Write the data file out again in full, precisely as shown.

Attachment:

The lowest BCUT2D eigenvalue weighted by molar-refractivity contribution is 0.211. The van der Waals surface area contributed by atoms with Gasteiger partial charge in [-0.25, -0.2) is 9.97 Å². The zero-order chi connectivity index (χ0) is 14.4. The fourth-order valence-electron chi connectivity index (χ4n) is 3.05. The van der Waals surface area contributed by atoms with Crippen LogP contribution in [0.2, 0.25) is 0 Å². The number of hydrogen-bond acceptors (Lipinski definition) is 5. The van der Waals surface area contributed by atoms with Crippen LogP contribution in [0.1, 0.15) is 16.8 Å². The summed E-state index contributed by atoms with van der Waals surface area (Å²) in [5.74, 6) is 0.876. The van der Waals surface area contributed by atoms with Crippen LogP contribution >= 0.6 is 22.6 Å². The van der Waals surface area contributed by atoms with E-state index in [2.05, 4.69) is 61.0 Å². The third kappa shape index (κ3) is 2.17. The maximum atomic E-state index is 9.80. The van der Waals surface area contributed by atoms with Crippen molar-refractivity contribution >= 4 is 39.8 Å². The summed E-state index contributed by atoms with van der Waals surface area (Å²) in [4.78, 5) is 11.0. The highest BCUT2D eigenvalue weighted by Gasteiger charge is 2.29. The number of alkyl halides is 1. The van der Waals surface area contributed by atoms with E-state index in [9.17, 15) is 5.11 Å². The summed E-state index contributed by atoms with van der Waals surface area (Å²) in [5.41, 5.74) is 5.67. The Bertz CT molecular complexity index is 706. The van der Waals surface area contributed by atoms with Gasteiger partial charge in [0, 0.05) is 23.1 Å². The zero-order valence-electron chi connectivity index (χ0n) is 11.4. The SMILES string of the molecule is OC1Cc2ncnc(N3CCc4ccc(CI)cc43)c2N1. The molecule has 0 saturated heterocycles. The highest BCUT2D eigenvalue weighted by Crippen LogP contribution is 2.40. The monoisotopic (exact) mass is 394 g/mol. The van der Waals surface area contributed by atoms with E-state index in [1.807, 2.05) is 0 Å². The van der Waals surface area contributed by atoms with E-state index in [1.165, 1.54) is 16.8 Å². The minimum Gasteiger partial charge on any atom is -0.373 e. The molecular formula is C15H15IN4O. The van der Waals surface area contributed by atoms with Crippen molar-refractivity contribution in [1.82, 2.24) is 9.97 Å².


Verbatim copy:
The lowest BCUT2D eigenvalue weighted by molar-refractivity contribution is 0.211. The van der Waals surface area contributed by atoms with Gasteiger partial charge in [-0.25, -0.2) is 9.97 Å². The zero-order chi connectivity index (χ0) is 14.4. The fourth-order valence-electron chi connectivity index (χ4n) is 3.05. The van der Waals surface area contributed by atoms with Crippen LogP contribution in [0.2, 0.25) is 0 Å². The number of hydrogen-bond acceptors (Lipinski definition) is 5. The van der Waals surface area contributed by atoms with Crippen LogP contribution in [0.1, 0.15) is 16.8 Å². The summed E-state index contributed by atoms with van der Waals surface area (Å²) in [5.74, 6) is 0.876. The van der Waals surface area contributed by atoms with Crippen LogP contribution >= 0.6 is 22.6 Å². The van der Waals surface area contributed by atoms with E-state index in [2.05, 4.69) is 61.0 Å². The third kappa shape index (κ3) is 2.17. The maximum atomic E-state index is 9.80. The van der Waals surface area contributed by atoms with Crippen molar-refractivity contribution >= 4 is 39.8 Å². The summed E-state index contributed by atoms with van der Waals surface area (Å²) in [4.78, 5) is 11.0. The highest BCUT2D eigenvalue weighted by Gasteiger charge is 2.29. The number of alkyl halides is 1. The van der Waals surface area contributed by atoms with E-state index in [9.17, 15) is 5.11 Å². The summed E-state index contributed by atoms with van der Waals surface area (Å²) in [5.41, 5.74) is 5.67. The Bertz CT molecular complexity index is 706. The van der Waals surface area contributed by atoms with Gasteiger partial charge in [0, 0.05) is 23.1 Å². The zero-order valence-electron chi connectivity index (χ0n) is 11.4. The SMILES string of the molecule is OC1Cc2ncnc(N3CCc4ccc(CI)cc43)c2N1. The molecule has 0 saturated heterocycles. The highest BCUT2D eigenvalue weighted by Crippen LogP contribution is 2.40. The monoisotopic (exact) mass is 394 g/mol. The van der Waals surface area contributed by atoms with E-state index in [1.807, 2.05) is 0 Å². The van der Waals surface area contributed by atoms with E-state index in [1.165, 1.54) is 16.8 Å². The minimum Gasteiger partial charge on any atom is -0.373 e. The molecular formula is C15H15IN4O. The van der Waals surface area contributed by atoms with Crippen molar-refractivity contribution in [1.82, 2.24) is 9.97 Å².